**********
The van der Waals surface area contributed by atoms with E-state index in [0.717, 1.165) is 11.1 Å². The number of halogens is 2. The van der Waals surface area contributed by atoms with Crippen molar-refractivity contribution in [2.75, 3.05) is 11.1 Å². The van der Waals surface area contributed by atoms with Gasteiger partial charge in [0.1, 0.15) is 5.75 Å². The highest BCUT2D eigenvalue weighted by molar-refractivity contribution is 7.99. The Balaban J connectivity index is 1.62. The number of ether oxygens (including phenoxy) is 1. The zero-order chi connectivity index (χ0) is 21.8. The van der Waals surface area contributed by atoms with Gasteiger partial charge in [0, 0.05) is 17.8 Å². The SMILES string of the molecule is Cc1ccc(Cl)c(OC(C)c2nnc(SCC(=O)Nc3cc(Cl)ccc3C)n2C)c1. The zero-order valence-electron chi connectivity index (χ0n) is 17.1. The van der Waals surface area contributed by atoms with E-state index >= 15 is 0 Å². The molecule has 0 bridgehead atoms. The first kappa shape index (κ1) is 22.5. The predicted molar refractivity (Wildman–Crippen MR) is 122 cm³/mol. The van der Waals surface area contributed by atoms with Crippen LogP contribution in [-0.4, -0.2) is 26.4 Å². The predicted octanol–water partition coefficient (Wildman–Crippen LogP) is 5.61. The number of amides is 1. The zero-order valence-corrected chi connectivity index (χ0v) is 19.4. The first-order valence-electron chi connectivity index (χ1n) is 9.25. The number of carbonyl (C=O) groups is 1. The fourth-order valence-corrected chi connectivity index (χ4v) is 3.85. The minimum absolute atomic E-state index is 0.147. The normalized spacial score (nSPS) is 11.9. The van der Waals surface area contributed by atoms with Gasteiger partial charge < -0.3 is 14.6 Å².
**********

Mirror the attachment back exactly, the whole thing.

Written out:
The van der Waals surface area contributed by atoms with E-state index in [0.717, 1.165) is 11.1 Å². The number of halogens is 2. The van der Waals surface area contributed by atoms with Crippen molar-refractivity contribution in [2.75, 3.05) is 11.1 Å². The van der Waals surface area contributed by atoms with Gasteiger partial charge in [0.1, 0.15) is 5.75 Å². The highest BCUT2D eigenvalue weighted by molar-refractivity contribution is 7.99. The Balaban J connectivity index is 1.62. The number of ether oxygens (including phenoxy) is 1. The zero-order chi connectivity index (χ0) is 21.8. The van der Waals surface area contributed by atoms with Gasteiger partial charge in [0, 0.05) is 17.8 Å². The SMILES string of the molecule is Cc1ccc(Cl)c(OC(C)c2nnc(SCC(=O)Nc3cc(Cl)ccc3C)n2C)c1. The zero-order valence-electron chi connectivity index (χ0n) is 17.1. The van der Waals surface area contributed by atoms with E-state index >= 15 is 0 Å². The molecule has 0 bridgehead atoms. The first kappa shape index (κ1) is 22.5. The predicted molar refractivity (Wildman–Crippen MR) is 122 cm³/mol. The van der Waals surface area contributed by atoms with Crippen LogP contribution in [-0.4, -0.2) is 26.4 Å². The predicted octanol–water partition coefficient (Wildman–Crippen LogP) is 5.61. The number of amides is 1. The zero-order valence-corrected chi connectivity index (χ0v) is 19.4. The first-order valence-electron chi connectivity index (χ1n) is 9.25. The number of carbonyl (C=O) groups is 1. The fourth-order valence-corrected chi connectivity index (χ4v) is 3.85. The minimum absolute atomic E-state index is 0.147. The normalized spacial score (nSPS) is 11.9. The van der Waals surface area contributed by atoms with Gasteiger partial charge < -0.3 is 14.6 Å².